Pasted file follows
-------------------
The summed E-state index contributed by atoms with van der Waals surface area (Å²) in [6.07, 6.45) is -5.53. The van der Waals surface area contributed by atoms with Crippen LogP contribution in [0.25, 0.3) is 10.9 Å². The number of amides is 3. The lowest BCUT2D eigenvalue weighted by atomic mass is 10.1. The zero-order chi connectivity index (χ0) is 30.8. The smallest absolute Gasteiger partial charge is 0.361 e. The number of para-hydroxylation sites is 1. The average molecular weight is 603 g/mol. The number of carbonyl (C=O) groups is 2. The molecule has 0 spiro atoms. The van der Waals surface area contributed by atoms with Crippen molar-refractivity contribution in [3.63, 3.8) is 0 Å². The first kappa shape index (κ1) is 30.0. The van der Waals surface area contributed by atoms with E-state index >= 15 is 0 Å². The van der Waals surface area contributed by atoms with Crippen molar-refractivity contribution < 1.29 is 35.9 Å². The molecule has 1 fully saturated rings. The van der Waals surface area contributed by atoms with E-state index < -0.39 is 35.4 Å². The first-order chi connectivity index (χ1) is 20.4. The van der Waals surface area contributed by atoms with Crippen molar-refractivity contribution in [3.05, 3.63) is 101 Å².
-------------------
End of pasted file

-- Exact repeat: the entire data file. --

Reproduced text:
The summed E-state index contributed by atoms with van der Waals surface area (Å²) in [6.07, 6.45) is -5.53. The van der Waals surface area contributed by atoms with Crippen LogP contribution in [0.25, 0.3) is 10.9 Å². The number of amides is 3. The lowest BCUT2D eigenvalue weighted by atomic mass is 10.1. The zero-order chi connectivity index (χ0) is 30.8. The smallest absolute Gasteiger partial charge is 0.361 e. The number of para-hydroxylation sites is 1. The average molecular weight is 603 g/mol. The number of carbonyl (C=O) groups is 2. The molecule has 0 spiro atoms. The van der Waals surface area contributed by atoms with Crippen molar-refractivity contribution in [3.63, 3.8) is 0 Å². The first kappa shape index (κ1) is 30.0. The van der Waals surface area contributed by atoms with E-state index >= 15 is 0 Å². The van der Waals surface area contributed by atoms with Crippen molar-refractivity contribution < 1.29 is 35.9 Å². The molecule has 1 fully saturated rings. The van der Waals surface area contributed by atoms with E-state index < -0.39 is 35.4 Å². The first-order chi connectivity index (χ1) is 20.4. The van der Waals surface area contributed by atoms with Crippen molar-refractivity contribution in [3.05, 3.63) is 101 Å².